Symptoms, Complications and Diagnosis of Hay Fever

Symptoms, Complications and Diagnosis of Hay Fever


Hay fever or “allergic rhinitis” is a common allergic condition that affects up to one in five people at some point in their life. Hay fever is caused by a reaction which is caused by allergens like the plant’s pollen.

During the pollination season, billions of microscopic pollen grains fill the air.

Pollen is a powdery substance (containing pollen grain) which is released by plants. Pollen contains proteins which cause allergy of eyes, nose, sinuses, and throat. It causes irritation, swelling, and inflammation.

The examples of spring bloomers are elm, cedar, birch, ash, maple trees and many species of grass. During late summer and fall, weed pollination is high which can be the cause of hay fever.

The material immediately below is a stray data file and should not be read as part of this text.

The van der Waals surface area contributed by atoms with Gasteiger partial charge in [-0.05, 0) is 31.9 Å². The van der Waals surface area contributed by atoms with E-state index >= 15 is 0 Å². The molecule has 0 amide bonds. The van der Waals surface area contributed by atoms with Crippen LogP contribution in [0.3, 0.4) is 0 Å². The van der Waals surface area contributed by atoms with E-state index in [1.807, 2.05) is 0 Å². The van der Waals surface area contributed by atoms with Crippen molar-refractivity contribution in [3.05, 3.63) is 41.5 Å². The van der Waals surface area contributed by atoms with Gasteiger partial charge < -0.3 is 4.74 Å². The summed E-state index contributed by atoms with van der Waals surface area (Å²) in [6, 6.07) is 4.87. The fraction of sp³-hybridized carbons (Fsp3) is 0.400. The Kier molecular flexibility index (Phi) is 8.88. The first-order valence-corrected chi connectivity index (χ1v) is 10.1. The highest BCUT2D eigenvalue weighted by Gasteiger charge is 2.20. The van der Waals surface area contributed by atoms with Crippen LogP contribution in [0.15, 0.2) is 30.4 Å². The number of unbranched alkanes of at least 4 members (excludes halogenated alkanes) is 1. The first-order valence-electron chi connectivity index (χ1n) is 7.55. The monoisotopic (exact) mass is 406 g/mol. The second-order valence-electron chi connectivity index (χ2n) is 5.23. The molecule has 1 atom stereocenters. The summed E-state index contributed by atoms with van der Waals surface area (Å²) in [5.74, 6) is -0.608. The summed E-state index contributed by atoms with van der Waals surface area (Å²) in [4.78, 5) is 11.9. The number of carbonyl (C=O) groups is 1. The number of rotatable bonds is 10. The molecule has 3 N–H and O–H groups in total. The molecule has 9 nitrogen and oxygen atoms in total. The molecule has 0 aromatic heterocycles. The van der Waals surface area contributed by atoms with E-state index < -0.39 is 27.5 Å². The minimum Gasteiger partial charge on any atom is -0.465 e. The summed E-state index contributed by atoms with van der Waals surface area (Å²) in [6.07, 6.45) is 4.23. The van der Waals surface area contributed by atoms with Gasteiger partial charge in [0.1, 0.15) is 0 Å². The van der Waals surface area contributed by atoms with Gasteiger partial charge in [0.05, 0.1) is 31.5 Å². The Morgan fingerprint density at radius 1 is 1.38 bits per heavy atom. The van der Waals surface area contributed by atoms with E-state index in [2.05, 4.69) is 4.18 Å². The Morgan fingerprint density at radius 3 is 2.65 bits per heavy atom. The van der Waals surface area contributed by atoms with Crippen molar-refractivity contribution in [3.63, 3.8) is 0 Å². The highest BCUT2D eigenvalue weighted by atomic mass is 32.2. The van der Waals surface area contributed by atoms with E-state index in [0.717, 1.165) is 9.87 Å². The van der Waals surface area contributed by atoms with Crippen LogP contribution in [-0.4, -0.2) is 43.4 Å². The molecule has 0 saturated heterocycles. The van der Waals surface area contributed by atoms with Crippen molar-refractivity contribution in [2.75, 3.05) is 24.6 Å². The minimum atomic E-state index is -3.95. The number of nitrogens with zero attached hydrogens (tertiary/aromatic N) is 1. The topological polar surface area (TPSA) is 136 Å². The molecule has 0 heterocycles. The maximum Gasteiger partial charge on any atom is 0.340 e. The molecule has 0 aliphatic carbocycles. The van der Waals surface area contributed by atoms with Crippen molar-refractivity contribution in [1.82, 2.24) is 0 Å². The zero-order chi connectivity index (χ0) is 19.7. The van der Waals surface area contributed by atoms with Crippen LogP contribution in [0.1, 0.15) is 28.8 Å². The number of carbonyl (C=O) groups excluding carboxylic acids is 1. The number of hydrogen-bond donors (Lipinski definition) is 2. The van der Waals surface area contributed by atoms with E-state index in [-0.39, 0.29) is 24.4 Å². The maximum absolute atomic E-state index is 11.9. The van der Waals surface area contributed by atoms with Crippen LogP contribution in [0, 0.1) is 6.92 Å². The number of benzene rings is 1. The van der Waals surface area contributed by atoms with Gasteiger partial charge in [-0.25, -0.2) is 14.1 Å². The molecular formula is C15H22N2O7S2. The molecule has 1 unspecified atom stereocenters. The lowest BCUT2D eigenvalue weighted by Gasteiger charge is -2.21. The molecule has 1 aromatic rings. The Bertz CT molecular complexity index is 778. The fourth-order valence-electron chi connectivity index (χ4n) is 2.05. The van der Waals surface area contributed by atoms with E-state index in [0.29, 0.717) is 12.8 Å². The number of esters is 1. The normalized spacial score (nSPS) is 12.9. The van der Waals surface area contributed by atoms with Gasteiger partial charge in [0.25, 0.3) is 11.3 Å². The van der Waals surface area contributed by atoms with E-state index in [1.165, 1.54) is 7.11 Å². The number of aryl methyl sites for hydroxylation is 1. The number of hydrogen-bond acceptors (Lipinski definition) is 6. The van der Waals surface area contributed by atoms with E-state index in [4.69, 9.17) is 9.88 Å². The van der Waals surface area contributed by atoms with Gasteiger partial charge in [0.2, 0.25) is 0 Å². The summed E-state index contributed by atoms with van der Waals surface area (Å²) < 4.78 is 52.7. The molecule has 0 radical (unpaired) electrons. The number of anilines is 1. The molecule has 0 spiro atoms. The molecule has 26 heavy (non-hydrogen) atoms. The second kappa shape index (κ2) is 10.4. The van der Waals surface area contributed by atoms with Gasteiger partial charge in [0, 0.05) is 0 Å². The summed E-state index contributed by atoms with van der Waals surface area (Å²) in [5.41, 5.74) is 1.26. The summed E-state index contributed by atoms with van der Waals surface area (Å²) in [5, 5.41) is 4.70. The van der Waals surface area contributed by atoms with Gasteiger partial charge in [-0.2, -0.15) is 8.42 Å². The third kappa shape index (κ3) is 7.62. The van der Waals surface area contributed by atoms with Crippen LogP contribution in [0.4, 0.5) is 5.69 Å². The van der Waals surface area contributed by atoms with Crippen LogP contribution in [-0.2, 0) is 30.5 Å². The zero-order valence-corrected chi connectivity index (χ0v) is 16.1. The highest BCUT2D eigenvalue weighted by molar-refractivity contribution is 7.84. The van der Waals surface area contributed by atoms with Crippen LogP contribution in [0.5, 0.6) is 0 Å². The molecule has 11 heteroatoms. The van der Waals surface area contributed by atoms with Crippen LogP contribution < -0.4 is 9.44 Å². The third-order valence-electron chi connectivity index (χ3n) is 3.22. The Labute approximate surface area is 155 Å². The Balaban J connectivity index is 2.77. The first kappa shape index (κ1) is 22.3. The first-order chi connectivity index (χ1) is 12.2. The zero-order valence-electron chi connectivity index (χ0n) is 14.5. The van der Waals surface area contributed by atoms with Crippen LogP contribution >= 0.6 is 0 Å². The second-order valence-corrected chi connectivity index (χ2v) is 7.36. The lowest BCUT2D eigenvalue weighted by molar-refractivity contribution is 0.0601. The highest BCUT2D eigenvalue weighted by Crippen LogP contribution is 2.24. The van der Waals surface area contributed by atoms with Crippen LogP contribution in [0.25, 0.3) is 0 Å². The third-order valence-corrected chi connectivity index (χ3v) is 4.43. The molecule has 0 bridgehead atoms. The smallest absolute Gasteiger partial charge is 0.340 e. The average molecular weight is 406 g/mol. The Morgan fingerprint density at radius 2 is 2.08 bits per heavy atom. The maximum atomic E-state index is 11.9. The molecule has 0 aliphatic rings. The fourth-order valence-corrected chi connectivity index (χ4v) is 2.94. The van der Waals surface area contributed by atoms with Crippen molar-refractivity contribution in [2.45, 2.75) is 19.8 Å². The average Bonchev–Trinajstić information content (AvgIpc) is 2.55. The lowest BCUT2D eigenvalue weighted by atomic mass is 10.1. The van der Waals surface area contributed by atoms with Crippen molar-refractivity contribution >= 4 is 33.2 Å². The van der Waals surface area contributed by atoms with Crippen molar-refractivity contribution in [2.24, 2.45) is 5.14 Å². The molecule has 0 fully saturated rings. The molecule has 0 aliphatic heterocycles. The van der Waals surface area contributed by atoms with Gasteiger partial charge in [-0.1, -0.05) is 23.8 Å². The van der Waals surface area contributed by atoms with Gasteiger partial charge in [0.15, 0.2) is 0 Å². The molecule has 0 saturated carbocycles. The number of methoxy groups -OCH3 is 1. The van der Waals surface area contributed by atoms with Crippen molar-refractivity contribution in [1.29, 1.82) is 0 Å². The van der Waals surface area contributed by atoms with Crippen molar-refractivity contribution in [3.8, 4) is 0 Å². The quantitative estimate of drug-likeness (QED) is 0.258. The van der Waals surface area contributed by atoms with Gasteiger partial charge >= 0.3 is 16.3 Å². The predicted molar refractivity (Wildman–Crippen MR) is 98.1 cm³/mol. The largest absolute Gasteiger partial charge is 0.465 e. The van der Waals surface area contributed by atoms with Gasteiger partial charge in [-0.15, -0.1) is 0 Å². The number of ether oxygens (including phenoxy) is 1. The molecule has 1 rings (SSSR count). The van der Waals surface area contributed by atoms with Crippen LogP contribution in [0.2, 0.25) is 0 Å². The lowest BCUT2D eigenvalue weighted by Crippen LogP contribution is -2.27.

A person can get hay fever at any age. In most of the cases, it begins in childhood or during the teenage. Hay fever mostly occurs in boys as compared to girls.

Adult women and men have equal chances of getting affected. The family history also plays an important role in affecting people. The person having a family history of allergies like, eczema or asthma are more at risk to develop hay fever.

Allergens Causing Hay Fever

Following pollens can cause allergic reactions leading to hay fever:

  • Grass pollen, which is released during the end of spring and the beginning of summer season.
  • Ragweed pollen, which spreads during the fall season
  • Tree pollen released during the spring season
  • weed pollen, released during late autumn
  • Spores from outdoor or an indoor fungus
  • Dust mites from pets can also cause Hay fever (seasonal and perennial)

Pollen count